Prevalence of boreal Atlantic, temperate Atlantic and neritic zooplankton in the North Sea between 1958 and 1998 in relation to temperature, salinity, stratification intensity and Atlantic inflow
The Calanus finmarchicus population of the North Sea has collapsed since the late 1950s, while abundance of temperate Atlantic and neritic species groups has risen. These changes are explored in relation to the changing environment of the North Sea. Non-parametric regression methods are used throughout the study, in order to compare the spatial, long-term and seasonal dynamics of the changes in both biotic (e.g. C. finmarchicus) and physical variables (e.g. temperature, salinity, and stratification). The fall in the population of C. finmarchicus has coincided with a long-term freshening and warming of the eastern North Sea and a long-term increase in the salinity of the western North Sea. At the same time the prevalence of temperate Atlantic and neritic zooplankton species has risen. The changes may be explained by differing origins of Atlantic water entering the North Sea since the late 1950s.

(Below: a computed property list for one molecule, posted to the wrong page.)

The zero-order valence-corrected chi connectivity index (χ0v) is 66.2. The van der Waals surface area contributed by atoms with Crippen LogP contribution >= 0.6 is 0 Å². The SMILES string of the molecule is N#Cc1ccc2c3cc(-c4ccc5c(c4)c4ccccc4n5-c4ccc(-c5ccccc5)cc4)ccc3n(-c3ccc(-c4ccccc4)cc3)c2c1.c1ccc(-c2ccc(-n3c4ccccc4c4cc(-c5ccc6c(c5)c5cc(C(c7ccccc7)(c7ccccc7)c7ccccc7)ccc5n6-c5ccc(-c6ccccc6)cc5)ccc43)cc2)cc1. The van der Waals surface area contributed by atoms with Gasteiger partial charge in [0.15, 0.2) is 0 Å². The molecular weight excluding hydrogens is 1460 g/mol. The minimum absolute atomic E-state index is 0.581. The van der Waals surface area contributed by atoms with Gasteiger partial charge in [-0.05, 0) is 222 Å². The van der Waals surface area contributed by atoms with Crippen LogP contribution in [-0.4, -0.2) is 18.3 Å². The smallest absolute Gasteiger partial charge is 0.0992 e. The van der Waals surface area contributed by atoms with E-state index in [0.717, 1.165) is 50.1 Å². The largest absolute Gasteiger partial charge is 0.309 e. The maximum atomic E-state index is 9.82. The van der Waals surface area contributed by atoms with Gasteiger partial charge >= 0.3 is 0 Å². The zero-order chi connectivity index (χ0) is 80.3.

Date of Appearance